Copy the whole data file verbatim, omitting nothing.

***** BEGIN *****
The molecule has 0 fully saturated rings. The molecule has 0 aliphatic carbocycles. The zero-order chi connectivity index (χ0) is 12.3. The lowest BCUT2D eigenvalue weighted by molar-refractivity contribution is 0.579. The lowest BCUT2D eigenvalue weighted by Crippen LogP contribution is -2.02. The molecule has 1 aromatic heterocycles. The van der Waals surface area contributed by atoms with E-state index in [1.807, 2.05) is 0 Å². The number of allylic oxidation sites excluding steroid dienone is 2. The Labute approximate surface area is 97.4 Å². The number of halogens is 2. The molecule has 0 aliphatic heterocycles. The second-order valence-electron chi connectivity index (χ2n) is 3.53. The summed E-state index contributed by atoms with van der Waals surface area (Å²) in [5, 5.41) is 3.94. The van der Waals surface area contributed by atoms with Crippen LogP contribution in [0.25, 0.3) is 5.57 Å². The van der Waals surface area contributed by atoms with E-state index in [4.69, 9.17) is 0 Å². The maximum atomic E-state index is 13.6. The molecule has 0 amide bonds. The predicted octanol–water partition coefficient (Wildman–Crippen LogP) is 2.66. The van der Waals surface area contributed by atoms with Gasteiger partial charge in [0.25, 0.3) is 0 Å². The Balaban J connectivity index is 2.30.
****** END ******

The molecule has 0 fully saturated rings. The molecule has 0 aliphatic carbocycles. The zero-order chi connectivity index (χ0) is 12.3. The lowest BCUT2D eigenvalue weighted by molar-refractivity contribution is 0.579. The lowest BCUT2D eigenvalue weighted by Crippen LogP contribution is -2.02. The molecule has 1 aromatic heterocycles. The van der Waals surface area contributed by atoms with E-state index in [1.807, 2.05) is 0 Å². The number of allylic oxidation sites excluding steroid dienone is 2. The Labute approximate surface area is 97.4 Å². The number of halogens is 2. The molecule has 0 aliphatic heterocycles. The second-order valence-electron chi connectivity index (χ2n) is 3.53. The summed E-state index contributed by atoms with van der Waals surface area (Å²) in [5, 5.41) is 3.94. The van der Waals surface area contributed by atoms with Crippen LogP contribution in [0.25, 0.3) is 5.57 Å². The van der Waals surface area contributed by atoms with E-state index in [4.69, 9.17) is 0 Å². The maximum atomic E-state index is 13.6. The molecule has 0 amide bonds. The predicted octanol–water partition coefficient (Wildman–Crippen LogP) is 2.66. The van der Waals surface area contributed by atoms with Gasteiger partial charge in [0.25, 0.3) is 0 Å². The Balaban J connectivity index is 2.30.